By Jamie Hopkins, Director of Retirement Research
Get ready for a new normal.
With the SECURE Act comes the demise of the stretch strategy – and that could cost your loved ones if you don’t revisit your retirement income plan.
It’s long been common practice to stretch IRA and 401(k) distributions over the life of the beneficiary. A smart strategy for two reasons:
- It allows the tax-advantaged nature of retirement accounts to continue for years, even decades. Investments continue to grow tax-deferred inside of the IRA or 401(k).
- Spreading out the taxable distributions can help reduce the tax burden.
Under the SECURE Act, beneficiaries will have to fully distribute taxable accounts within 10 years of the account holder’s death. That could push your loved ones into a higher tax bracket.
The stretch strategy’s undoing is no surprise: It’s been proposed for years in government, because it would generate generous tax revenue. The SECURE Act is expected to raise roughly $16.4 billion in revenue over the next 10 years. Almost all of it – $15.7 billion of the $16.4 billion – will come from the elimination of the stretch option.
Is there a viable alternative to the soon-defunct stretch strategy?
We can’t fully replicate the tax-deferred nature of the IRA or 401(k) on inherited accounts. But charitable remainder trusts and insurance products could provide similar benefits. People should focus on more tax-efficient strategies as part of their retirement and estate planning.
Bracket-bumping Roth conversions is the strategy primed to give beneficiaries a boost in the SECURE Act era.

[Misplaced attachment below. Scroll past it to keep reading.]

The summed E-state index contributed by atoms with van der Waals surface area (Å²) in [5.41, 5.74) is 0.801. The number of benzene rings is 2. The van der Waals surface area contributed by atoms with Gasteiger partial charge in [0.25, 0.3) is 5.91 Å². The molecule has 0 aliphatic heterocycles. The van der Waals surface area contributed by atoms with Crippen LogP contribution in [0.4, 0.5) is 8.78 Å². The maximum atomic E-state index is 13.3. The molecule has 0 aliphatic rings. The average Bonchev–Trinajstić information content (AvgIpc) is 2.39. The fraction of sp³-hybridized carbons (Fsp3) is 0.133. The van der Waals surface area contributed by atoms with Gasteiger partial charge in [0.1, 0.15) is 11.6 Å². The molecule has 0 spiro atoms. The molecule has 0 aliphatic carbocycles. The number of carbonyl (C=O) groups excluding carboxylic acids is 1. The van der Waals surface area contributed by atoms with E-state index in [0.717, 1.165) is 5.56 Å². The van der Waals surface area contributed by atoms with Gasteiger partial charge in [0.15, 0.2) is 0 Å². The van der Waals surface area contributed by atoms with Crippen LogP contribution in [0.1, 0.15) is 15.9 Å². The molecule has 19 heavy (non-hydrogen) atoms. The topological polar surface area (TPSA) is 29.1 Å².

Roth IRAs will still be subject to the 10-year distribution period under the SECURE Act, but distributions from the Roth won’t impact the beneficiary’s taxable income.
Roth conversions require the account owners to plan in advance. If done correctly, they can cancel out the taxes that come with a shortened distribution period.
Let’s look at a quick example. You leave $1,000,000 in an IRA to your child – a 40-year-old, single professional who earns $120,000 a year. Under previous rules, they could stretch out distributions over 44 years. The first-year distribution would be about $22,727.27. This wouldn’t push them into a higher tax bracket.
Under the SECURE Act, your child will have to distribute the account over 10 years. They decide to spread it out evenly, taking out $100,000 in the first year. This pushes them up to $220,000 of income with roughly $40,000 of the distribution into the 32% tax bracket and roughly $16,000 of the distribution into the 35% tax bracket. This significantly increases the taxes they’d pay on the IRA.
Instead of leaving the money in an IRA, you can start doing strategic Roth conversions to alleviate that tax burden before you die.
Let’s say one parent was in the 24% tax bracket with $100,000 of income. They could start doing Roth conversions early in retirement to take advantage of their full tax bracket, up to roughly $160,000, without going to the next tax rate.
The Roth conversation strategy has a lot of value today. It will be even more valuable when distributions are stacked into 10 years under the SECURE Act.
Clients should work with their advisors to adjust their plan to accommodate the SECURE Act rules.
Distributions from traditional IRAs and employer sponsored retirement plans are taxed as ordinary income and, if taken prior to reaching age 59½, may be subject to an additional 10% IRS tax penalty. A Roth IRA offers tax free withdrawals on taxable contributions. To qualify for the tax-free and penalty-free withdrawal of earnings, a Roth IRA must be in place for at least five tax years, and the distribution must take place after age 59½ or due to death, disability, or a first time home purchase (up to a $10,000 lifetime maximum). Depending on state law, Roth IRA distributions may be subject to state taxes.”
Converting from a traditional IRA to a Roth IRA is a taxable event.
For a comprehensive review of your personal situation, always consult with a tax or legal advisor. Neither Cetera Advisor Networks nor any of its representatives may give legal or tax advice.